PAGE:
Published June 26, 2013 at the Rock River Times
“Excuse me,” a large man said in a loud, demanding voice as I stood in line at my church’s pancake breakfast this past Sunday. The man pulled aside an elderly gentleman and I overheard him ask for $20 to get to his daughter’s graduation at the McCormick Place in Chicago.
I cringed. Others tried to interject, but the boisterous man shouted that he was “just talking to my friend.” His “friend” said no. The man continued to insist. So it went for several minutes, until the elderly man relented and gave him $20 just to go away.
A few days later, in a McDonald’s parking lot, another man approached me and asked for money because his ATM card (allegedly) wasn’t working.
This is a daily occurrence in Rockford. We have all seen the men holding signs along State Street or at bus stops. Many of us have been approached on the street in downtown Rockford. Often a simple “no” will suffice. Other times, the beggars are more insistent and follow their target down the street. There is rarely anyone around to help.
All of this is bad for Rockford. Aggressive panhandling has gotten out of control in our city—it chases away customers from business districts, makes us feel uncomfortable or unsafe, and gives Rockford a negative reputation. It is a form of emotional and financial abuse.
It would be unconstitutional to outright ban panhandling. Instead, we need to better enforce the laws we already have on the books, tighten restrictions, and better inform the public about where and when panhandling is against the law.
The Rockford Police Department has published a pamphlet called “Don’t Give Where it Won’t Help,” which explains Rockford’s current ordinance regarding aggressive panhandling. This pamphlet is available for free and should be in every store, church, and public building in Rockford. Panhandling, it turns out, is prohibited within 20 feet of a church or place of worship. That should have been explained to the determined panhandler at my church last Sunday.
Panhandling is also prohibited in Rockford after sunset and before sunrise. During daylight hours, it is prohibited at a bus stop, in any public transportation facility, in a vehicle which is parked or stopped on a public street, in a sidewalk café, in a public parking garage, within 20 feet of a retirement or nursing home, within 20 feet of an ATM machine, and within 20 feet of a residential living facility where people with physical or developmental disabilities are the primary residents.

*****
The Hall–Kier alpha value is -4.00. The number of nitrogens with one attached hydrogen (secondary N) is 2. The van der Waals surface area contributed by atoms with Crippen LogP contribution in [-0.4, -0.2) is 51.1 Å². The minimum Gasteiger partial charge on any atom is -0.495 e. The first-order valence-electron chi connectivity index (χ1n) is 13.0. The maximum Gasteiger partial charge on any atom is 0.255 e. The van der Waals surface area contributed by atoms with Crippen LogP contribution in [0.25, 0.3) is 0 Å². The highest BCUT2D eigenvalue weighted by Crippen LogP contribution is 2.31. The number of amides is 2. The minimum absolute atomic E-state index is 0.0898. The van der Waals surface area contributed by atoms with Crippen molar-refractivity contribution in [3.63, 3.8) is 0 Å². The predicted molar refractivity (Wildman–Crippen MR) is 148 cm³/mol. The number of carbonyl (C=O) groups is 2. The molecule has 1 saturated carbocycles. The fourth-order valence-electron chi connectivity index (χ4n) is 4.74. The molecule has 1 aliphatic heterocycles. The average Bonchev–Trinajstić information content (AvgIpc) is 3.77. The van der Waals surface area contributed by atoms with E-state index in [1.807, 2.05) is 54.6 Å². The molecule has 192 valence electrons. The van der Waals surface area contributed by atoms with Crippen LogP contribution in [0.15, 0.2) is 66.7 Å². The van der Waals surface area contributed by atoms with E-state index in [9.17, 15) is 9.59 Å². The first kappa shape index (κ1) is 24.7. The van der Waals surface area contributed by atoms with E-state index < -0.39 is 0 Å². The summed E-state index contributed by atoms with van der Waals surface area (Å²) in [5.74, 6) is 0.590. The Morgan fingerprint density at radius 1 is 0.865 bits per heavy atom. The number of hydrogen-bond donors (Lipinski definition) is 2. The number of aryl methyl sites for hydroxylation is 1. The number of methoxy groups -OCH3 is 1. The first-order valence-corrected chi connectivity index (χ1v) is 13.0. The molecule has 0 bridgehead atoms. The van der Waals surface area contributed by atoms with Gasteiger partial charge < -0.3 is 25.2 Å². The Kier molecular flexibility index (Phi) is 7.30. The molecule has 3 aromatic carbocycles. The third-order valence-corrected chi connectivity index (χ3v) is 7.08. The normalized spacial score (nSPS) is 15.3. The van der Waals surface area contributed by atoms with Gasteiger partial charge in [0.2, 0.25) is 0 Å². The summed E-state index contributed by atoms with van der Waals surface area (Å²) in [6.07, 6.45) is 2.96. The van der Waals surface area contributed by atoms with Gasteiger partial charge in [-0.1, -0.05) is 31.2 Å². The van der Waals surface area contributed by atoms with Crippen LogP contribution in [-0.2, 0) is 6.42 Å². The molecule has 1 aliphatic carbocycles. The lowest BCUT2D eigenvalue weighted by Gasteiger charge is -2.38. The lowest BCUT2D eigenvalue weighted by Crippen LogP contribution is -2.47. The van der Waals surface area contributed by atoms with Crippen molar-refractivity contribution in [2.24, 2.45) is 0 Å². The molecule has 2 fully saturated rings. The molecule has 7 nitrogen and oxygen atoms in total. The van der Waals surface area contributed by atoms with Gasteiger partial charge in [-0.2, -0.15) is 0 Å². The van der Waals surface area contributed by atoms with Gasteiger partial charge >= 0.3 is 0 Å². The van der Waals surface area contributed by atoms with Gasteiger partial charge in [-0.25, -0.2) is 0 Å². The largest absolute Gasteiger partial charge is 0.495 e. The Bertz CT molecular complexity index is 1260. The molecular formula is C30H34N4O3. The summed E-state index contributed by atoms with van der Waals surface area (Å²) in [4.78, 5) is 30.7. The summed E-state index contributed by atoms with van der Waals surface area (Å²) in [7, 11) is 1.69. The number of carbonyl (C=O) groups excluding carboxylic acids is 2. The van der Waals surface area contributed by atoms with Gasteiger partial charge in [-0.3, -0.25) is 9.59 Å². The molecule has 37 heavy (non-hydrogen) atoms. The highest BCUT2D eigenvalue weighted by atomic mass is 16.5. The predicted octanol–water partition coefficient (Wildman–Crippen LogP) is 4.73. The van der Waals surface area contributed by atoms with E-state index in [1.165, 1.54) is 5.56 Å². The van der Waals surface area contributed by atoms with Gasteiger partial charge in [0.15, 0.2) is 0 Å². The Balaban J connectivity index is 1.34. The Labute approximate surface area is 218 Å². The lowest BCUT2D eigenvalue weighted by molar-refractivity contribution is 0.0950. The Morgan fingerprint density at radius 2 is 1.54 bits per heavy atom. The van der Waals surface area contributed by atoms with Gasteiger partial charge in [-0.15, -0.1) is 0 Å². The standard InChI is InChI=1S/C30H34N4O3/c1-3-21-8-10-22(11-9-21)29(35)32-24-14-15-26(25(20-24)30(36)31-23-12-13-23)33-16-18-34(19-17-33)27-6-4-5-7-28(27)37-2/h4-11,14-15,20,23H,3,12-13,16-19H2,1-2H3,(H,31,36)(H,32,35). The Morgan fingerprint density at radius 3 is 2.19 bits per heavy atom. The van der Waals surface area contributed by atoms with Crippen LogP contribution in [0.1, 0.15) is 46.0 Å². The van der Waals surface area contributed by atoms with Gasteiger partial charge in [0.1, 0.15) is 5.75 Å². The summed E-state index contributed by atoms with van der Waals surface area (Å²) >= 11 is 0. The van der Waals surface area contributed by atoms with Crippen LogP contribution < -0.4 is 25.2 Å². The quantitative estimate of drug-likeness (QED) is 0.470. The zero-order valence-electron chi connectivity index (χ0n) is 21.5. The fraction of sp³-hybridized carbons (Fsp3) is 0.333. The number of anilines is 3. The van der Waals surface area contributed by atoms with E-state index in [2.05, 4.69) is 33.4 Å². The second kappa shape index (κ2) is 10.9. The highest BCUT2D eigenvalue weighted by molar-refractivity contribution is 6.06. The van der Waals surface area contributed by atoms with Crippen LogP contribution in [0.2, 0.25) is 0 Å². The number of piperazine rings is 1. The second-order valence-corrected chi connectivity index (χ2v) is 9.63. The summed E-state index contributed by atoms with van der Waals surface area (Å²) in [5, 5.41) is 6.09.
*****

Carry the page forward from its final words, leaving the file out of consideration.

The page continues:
The ordinance specifically prohibits touching, blocking a person’s path, or preventing entrance or exit of a building, following, using profane or abusive language, or soliciting as a group during an act of panhandling. It is important for citizens of Rockford to know these restrictions and inform their friends and relatives, as well as visitors from out of town. Education, however, is not enough.
Rockford needs to get serious about controlling panhandling because it has a negative effect on the local economy. Panhandlers intimidate and scare away potential customers from business districts. For example, I suspect the nuisance caused by beggars who wander around downtown Rockford is one reason people avoid going down there.
Consequently, Rockford’s ordinance against aggressive panhandling (sec. 19-42) should be strengthened. I encourage our city council to add the following restrictions to panhandling during daylight hours: 1) Within 50 feet of a business, museum, or office building. 2) In a public park. 3) On private property, unless the panhandler is in physical possession of written permission from the owner or lawful occupant thereof.
I would also criminalize false or misleading solicitation. This would include making false or untrue statements, disguising oneself as a veteran or disabled, or using money obtained for a specific purpose (e.g. food or gas) to be spent on anything else (e.g. liquor). The City of Orlando, Florida Municipal Code provides a good example to follow.
Community service would be a suitable punishment for these offenses, and I would even go so far as to say the community service should be compensated at minimum wage, so that the offender learns to associate income with work rather than handouts.
We ought to have a compassionate and generous society, but giving money to panhandlers is counterproductive because that money is often spent to feed an addiction. Rockford is known for its charities and social services. Anyone in need can find food, clothing, and shelter. There is no reason for them to beg on the street. By strengthening our laws against aggressive panhandling, and by educating the public about those laws, we can go a long way toward removing this social problem.